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Last Day of Chanukah in the United States

Many Jewish people in the United States mark the last day of Hanukkah as the end of the Hanukkah celebrations. Hanukkah, also known as the Festival of Lights, is an eight-day Jewish observance to commemorate the Jewish people's struggle for religious freedom.

Is Last Day of Chanukah a Public Holiday?

Last Day of Chanukah is not a public holiday. Businesses have normal opening hours.

girl on hanukkah looking at Menorah

It is a Jewish tradition for candles to be lit during Hanukkah.

©iStockphoto.com/Pavlina Richterova

What Do People Do?

Hanukkah is one of the happiest Jewish events for many Jewish Americans. Many families light candles on the hanukiah, a type of candle holder, eat sizzling potato pancakes, give gifts and play with the dreidel, a spinning toy that is particularly popular during Hanukkah.

The last day of Hanukkah is the eighth day of Hanukkah. It is known as Zose Hanukkah, Zos Hanukkah or Zot Hanukkah.  It is the second day of the month of Tevet and marks the day on which the great miracle of oil occurred, according to Jewish belief. It is a particularly special day because it encapsulates all of Hanukkah.

Hanukkah events in the United States include daytime or evening events featuring make popular food eaten during Hanukkah, particularly food fried in oil. There are also music nights reserved for singing and playing the dreidel, games events, as well as concerts and plays.

Public Life

The last day of Hanukkah is not a nationwide federal holiday in the United States. Many Jewish schools have their school vacation fall around the same time of Hanukkah.

Background

Hanukkah commemorates the Jewish people’s successful rebellion against the Syrians in the Maccabean War in 162 BCE. A ritual cleansing and re-dedication of the Temple occurred after the Jewish people’s victory. It is believed that there was only enough consecrated oil to keep the lamp burning for one day but the small bottle of oil miraculously lasted for eight days. Hanukkah, also known as Chanukah, is referred as the Feast of Lights or Festival of Lights for this reason.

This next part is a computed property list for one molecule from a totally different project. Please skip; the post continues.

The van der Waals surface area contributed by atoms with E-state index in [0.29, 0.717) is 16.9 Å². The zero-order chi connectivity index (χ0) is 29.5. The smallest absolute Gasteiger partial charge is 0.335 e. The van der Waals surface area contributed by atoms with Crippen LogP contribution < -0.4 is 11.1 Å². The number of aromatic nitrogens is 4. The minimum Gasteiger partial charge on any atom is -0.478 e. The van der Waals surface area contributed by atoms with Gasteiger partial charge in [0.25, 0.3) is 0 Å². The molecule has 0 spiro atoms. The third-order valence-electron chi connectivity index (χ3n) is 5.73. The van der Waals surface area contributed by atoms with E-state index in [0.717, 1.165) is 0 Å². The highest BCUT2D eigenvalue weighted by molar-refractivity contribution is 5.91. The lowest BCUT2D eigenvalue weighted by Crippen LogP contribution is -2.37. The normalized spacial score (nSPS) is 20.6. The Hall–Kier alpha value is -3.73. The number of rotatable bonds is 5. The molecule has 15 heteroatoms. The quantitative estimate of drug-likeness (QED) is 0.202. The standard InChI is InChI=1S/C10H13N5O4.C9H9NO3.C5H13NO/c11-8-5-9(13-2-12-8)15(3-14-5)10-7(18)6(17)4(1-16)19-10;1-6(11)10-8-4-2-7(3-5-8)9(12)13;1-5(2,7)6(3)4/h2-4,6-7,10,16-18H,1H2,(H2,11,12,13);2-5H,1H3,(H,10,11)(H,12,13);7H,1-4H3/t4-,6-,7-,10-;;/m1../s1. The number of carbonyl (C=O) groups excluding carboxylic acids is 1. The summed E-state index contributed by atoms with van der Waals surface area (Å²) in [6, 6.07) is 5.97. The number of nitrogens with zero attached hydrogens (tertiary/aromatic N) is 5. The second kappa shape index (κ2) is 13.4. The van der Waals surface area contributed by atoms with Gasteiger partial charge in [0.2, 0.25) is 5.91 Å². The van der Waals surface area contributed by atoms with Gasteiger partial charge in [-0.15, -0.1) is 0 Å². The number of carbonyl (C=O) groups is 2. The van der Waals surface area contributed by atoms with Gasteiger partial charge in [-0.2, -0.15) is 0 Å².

Moreover, the survival of Judaism over the many years is also celebrated during this period. Hanukkah is celebrated for eight days between the 25th day of the month of Kislev to the second day of Tevet in the Hebrew calendar. The first day of Hanukkah marks the start of eight-day Hanukkah period.  It is marked as the 25th day of the month of Kislev in the Jewish calendar. The Hanukkah period ends on the second day of the month of Tevet. It is important to note that many Jewish observances begin at sunset on the day before.

Symbols

The dreidel is a toy that is popular during the Hanukkah celebrations. It is a spinning top with a different Hebrew letter inscribed in each of its four sides – the four letters form an acronym meaning “a great miracle happened here”. The hanukiah (or chanukkiyah) is a type of candelabrum that holds eight candles to commemorate the eight days that the oil burned and a ninth candle that sits apart, known as the shamash, or servant candle that lights the others. One candle is lit on the first night, another on the second, and so forth until all candles are lit on the last night.

About Last Day of Chanukah in other countries

Read more about Last Day of Chanukah.

Last Day of Chanukah Observances

Note: Jewish holidays begin at sundown the day before the date specified for the holiday.

YearWeekdayDateNameHoliday TypeArea
2015MonDec 14Last Day of ChanukahJewish holiday 
2017SunJan 1Last Day of ChanukahJewish holiday 
2017WedDec 20Last Day of ChanukahJewish holiday 
2018MonDec 10Last Day of ChanukahJewish holiday 
2019MonDec 30Last Day of ChanukahJewish holiday 
2020FriDec 18Last Day of ChanukahJewish holiday 
2021MonDec 6Last Day of ChanukahJewish holiday 
2022MonDec 26Last Day of ChanukahJewish holiday 
2023FriDec 15Last Day of ChanukahJewish holiday 
2025ThuJan 2Last Day of ChanukahJewish holiday 
2025MonDec 22Last Day of ChanukahJewish holiday 

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